Brooks Koepka fumes over playing partner JB Holmes’ slow play
Brooks Koepka was not a happy man after appearing visibly annoyed by the pace of playing partner JB Holmes’ play in the final round of The Open.
Koepka had plenty of reasons to be unhappy at Portrush on Sunday, not least of which because of the four straight bogeys he made to start off his round, effectively putting pay to his chances.
But Koepka was also none too pleased with playing partner Holmes, whose slow pace of play was a constant source of irritation for him. The fact that Holmes totally disintegrated and ended up shooting an 87 didn’t earn him much sympathy either.
Koepka has vented his frustration with slow play before, and so pairing him with Holmes, who is known as a leisurely player at the best of times, was a recipe for trouble.
At one point on the 12th Koepka even pointed to a pretend watch as he walked off the 12th green.
A live look-in on the Koepka-Holmes grouping, where Brooks appears to be getting pretty irritated by J.B.’s methodical play #TheOpen pic.twitter.com/TWWUAinTsW
— Pat Ralph (@Pat_Ralph) July 21, 2019
“I wasn’t wearing a watch, I mean he had a rough day but J.B. is a slow player. I know it’s difficult with the wind, but I didn’t think he was that bad today. I thought he was all right,” he said.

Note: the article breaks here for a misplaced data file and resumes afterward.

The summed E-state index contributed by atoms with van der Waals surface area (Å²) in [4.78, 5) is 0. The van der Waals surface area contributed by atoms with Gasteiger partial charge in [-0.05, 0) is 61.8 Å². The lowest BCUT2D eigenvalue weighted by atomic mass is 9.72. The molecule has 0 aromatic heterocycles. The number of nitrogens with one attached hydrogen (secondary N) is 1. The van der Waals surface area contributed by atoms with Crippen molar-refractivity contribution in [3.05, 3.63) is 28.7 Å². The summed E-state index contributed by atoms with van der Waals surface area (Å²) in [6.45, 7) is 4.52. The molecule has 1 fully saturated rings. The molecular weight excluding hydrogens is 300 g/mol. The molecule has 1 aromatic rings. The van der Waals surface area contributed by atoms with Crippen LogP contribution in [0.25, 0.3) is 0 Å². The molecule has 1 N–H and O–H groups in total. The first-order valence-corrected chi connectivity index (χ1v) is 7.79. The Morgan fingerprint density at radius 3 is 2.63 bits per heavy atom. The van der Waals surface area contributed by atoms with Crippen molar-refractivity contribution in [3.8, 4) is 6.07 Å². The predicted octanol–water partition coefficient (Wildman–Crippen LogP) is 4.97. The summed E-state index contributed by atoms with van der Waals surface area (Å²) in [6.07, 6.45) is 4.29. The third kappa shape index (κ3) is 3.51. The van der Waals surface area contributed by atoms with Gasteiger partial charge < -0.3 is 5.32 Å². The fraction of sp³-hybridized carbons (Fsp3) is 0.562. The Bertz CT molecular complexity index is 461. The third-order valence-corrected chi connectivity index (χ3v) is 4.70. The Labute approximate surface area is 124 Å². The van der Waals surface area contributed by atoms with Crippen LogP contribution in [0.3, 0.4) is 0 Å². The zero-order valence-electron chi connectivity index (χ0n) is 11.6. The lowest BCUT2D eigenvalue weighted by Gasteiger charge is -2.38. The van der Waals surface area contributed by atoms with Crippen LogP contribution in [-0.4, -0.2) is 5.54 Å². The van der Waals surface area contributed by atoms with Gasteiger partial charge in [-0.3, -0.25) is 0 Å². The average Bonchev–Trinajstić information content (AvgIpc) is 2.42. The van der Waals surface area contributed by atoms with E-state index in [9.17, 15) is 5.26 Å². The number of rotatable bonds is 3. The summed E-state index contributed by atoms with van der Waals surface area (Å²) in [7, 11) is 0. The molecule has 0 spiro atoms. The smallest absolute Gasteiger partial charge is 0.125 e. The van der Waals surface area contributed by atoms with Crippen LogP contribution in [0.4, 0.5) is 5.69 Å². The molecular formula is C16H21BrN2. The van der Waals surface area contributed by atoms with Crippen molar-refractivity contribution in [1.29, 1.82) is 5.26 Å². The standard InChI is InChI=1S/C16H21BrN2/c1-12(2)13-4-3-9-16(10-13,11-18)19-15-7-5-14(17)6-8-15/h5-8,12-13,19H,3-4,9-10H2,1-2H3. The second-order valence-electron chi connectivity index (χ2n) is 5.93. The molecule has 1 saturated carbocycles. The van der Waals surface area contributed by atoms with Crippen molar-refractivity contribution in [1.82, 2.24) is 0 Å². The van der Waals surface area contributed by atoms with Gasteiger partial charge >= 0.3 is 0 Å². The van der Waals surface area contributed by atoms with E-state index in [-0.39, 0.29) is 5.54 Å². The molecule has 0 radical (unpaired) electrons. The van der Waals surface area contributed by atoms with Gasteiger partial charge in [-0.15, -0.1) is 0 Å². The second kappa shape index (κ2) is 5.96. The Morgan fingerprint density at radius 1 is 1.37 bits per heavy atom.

“There were times where I thought it was slow. There’s a lot of slow guys out here. It’s not the first time I’ve done it, especially when you’ve got a walking official with you.
“We were on pace for 13 holes. But I mean, if I’m in a group, we’re going to be on pace no matter what. I’m usually ready to go, as soon as the guy’s ball is coming down.
“I’m ready to go most of the time. That’s what I don’t understand when it’s your turn to hit, your glove is not on, then you start thinking about it, that’s where the problem lies.
“It’s not that he takes that long. He doesn’t do anything until his turn. That’s the frustrating part. But he’s not the only one that does it out here.”
It’s not all bad for Koepka, however, who still managed to secure a tied-fourth finish to become only the fifth player after Jack Nicklaus, Tiger Woods, Rickie Fowler and Jordan Spieth to finish inside the top five of every major in a calendar year.
But considering all the success he’s had of late, that’s just not good enough.
“I don’t see much positive out of it. If you don’t play good you’re not going to win,” Koepka added.
“So, it’s very simple. It’s disappointing. I didn’t play the way I wanted to. And I’ve got to live with that.”
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